by Lindsey Beakes
Why did you tune in the Super Bowl on Sunday night? Was it because you hail from Baltimore or San Francisco? Was it because you genuinely, without all of the gimmicks, wanted to see great football being played? Or was it because Beyoncé performed during the halftime show, the Harbaugh brothers were facing off and Ray Lewis was on display for what he alleges was the last time?
Most people would say it is a combination of the football and the showmanship, a match between athleticism and celebrity that makes the Super Bowl the show it really is today.
However, in our media-saturated world, the Super Bowl has given the media as good an excuse as any to pull out all of the stops.
Americans all over the nation made some dip, gathered some friends and tuned in on Sunday evening to witness what has undoubtedly become one of the sports industry’s greatest annual entertainment events.
That’s right. I just described the Super Bowl as an entertainment event.
This championship game between the AFC and NFC has moved further and further away from being an actual sporting event over the years.
We all know the joke, the one that says that people just watch the Super Bowl for the commercials and performances. Well, that joke is becoming more of a reality with the way this annual event is marketed.
The two weeks leading up to the Super Bowl, the performances and players are all made national stories. Commercial slots of a mere 30 seconds are sold for millions and millions. Even on Super Bowl Sunday, the media puts on pre-game shows that are hours long.
I would be dumb to say that the football game doesn’t bring in a lot of viewers, but to make the Super Bowl the highest-rated program of the year audiences must have something they will remember.
Let’s take, for example, the halftime performance during which Janet Jackson had her small wardrobe malfunction thanks to Justin Timberlake. I will always remember that moment, but I couldn’t tell you who won or even played in the game that Sunday.
I tuned in to that Super Bowl, as I do with every Super Bowl, knowing that one team would win. I did not tune in, however, expecting that kind of show.
This is because the halftime show is geared toward the non-football audience who watches the Super Bowl. The halftime show and the people that perform in it are perfect examples of how the Super Bowl is about hype and ratings, not simply the game of football. This is arguably what makes the Super Bowl the most watched event of the year.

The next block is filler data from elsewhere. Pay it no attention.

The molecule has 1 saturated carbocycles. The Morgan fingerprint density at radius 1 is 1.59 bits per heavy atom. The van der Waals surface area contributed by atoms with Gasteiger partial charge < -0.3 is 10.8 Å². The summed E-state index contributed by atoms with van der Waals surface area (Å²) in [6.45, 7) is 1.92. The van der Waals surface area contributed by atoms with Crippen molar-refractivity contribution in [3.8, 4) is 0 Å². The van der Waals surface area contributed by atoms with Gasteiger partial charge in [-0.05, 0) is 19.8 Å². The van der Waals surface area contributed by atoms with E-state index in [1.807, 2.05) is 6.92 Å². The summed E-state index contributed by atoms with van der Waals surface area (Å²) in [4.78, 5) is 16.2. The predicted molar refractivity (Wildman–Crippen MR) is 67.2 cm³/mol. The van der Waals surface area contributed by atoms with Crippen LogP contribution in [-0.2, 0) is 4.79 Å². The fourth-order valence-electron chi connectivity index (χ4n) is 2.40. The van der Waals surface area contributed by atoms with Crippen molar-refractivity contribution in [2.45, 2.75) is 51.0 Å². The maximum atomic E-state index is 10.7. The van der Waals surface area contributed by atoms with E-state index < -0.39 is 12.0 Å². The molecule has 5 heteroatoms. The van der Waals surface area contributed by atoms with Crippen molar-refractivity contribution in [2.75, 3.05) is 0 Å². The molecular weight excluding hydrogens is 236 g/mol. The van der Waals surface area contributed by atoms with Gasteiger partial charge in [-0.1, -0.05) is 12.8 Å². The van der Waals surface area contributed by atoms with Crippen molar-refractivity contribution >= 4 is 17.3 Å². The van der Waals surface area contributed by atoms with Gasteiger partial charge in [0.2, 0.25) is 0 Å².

Beyoncé, the queen of the music industry, is performing just weeks after her somewhat controversial performance at President Barack Obama’s inauguration. That last sentence alone was surely a main reason millions and millions of Americans tune in to the broadcast.
Although I am sure that for weeks to come, the winner of this Super Bowl will be discussed and praised, what I am saying is that for weeks after that hype dies, everyone will still be talking about the media aspect of it all. What we witness on Super Bowl Sunday, as we eat our hot wings and dig into our dips, is that it is less football and more media circus than we would like to believe.
A good example of this is Ravens’ middle linebacker, Lewis. Twelve years after he received the honor of being the Super Bowl MVP and leading his team to the Championship in 2001, Lewis was back for what he said would be his career finale.
The media eats Lewis up, whether he is being accused of felony activity or preaching the gospel, he seems to be the center of NFL attention. Sure, Lewis is a talented player and people want to see that, but without the story behind him he falls into the pile with the rest of the NFL players.
Then there is Super Bowl media day, which in my mind is the perfect example of how this event is a mix of sports and entertainment. It is clear that it’s not just about football—there was a clown there, that’s how clear it is.
The Superdome was open to those willing to buy tickets so that they could watch the interviews and see all of the coverage in person. What I thought was interesting was what came about as a result of media day. Probably the biggest story was that San Francisco 49ers cornerback Chris Culver said he would not welcome gay team members.
I don’t discredit this story with not being newsworthy, but I did find it interesting that, as someone not particularly invested in this Super Bowl because of the two teams, Culver and Lewis were the two main stories I was made aware of.
While everyone wants to know who is actually going to win the Super Bowl, they do tune in to the game, in my opinion, for more than just the game. I do know that I watched to see what Lewis would do for his final performance, what companies would put out the best commercials and, of course, what lengths Beyoncé would go to on stage.
It is of course partially a personal opinion that the Super Bowl is less about football and more about entertainment, but I also think that if we look at the broadcast, it is more of a show and less of a game.